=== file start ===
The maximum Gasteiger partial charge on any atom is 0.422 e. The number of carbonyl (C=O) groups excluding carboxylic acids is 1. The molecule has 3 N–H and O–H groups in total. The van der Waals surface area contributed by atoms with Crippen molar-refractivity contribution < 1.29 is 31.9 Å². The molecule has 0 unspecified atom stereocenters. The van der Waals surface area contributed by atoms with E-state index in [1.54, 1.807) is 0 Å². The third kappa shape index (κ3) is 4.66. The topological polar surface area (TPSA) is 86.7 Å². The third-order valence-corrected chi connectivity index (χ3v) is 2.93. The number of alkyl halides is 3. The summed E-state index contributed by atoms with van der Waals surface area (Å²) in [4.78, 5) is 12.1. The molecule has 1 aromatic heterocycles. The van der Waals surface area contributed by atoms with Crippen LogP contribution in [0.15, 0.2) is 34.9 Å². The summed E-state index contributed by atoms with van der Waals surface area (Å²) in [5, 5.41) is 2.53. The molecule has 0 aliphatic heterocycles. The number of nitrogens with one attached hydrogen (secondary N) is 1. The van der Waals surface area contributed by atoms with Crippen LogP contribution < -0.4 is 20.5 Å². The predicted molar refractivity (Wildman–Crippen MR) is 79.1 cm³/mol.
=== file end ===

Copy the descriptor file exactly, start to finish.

The maximum Gasteiger partial charge on any atom is 0.422 e. The number of carbonyl (C=O) groups excluding carboxylic acids is 1. The molecule has 3 N–H and O–H groups in total. The van der Waals surface area contributed by atoms with Crippen molar-refractivity contribution < 1.29 is 31.9 Å². The molecule has 0 unspecified atom stereocenters. The van der Waals surface area contributed by atoms with E-state index in [1.54, 1.807) is 0 Å². The third kappa shape index (κ3) is 4.66. The topological polar surface area (TPSA) is 86.7 Å². The third-order valence-corrected chi connectivity index (χ3v) is 2.93. The number of alkyl halides is 3. The summed E-state index contributed by atoms with van der Waals surface area (Å²) in [4.78, 5) is 12.1. The molecule has 1 aromatic heterocycles. The van der Waals surface area contributed by atoms with Crippen LogP contribution in [0.15, 0.2) is 34.9 Å². The summed E-state index contributed by atoms with van der Waals surface area (Å²) in [5, 5.41) is 2.53. The molecule has 0 aliphatic heterocycles. The number of nitrogens with one attached hydrogen (secondary N) is 1. The van der Waals surface area contributed by atoms with Crippen LogP contribution < -0.4 is 20.5 Å². The predicted molar refractivity (Wildman–Crippen MR) is 79.1 cm³/mol.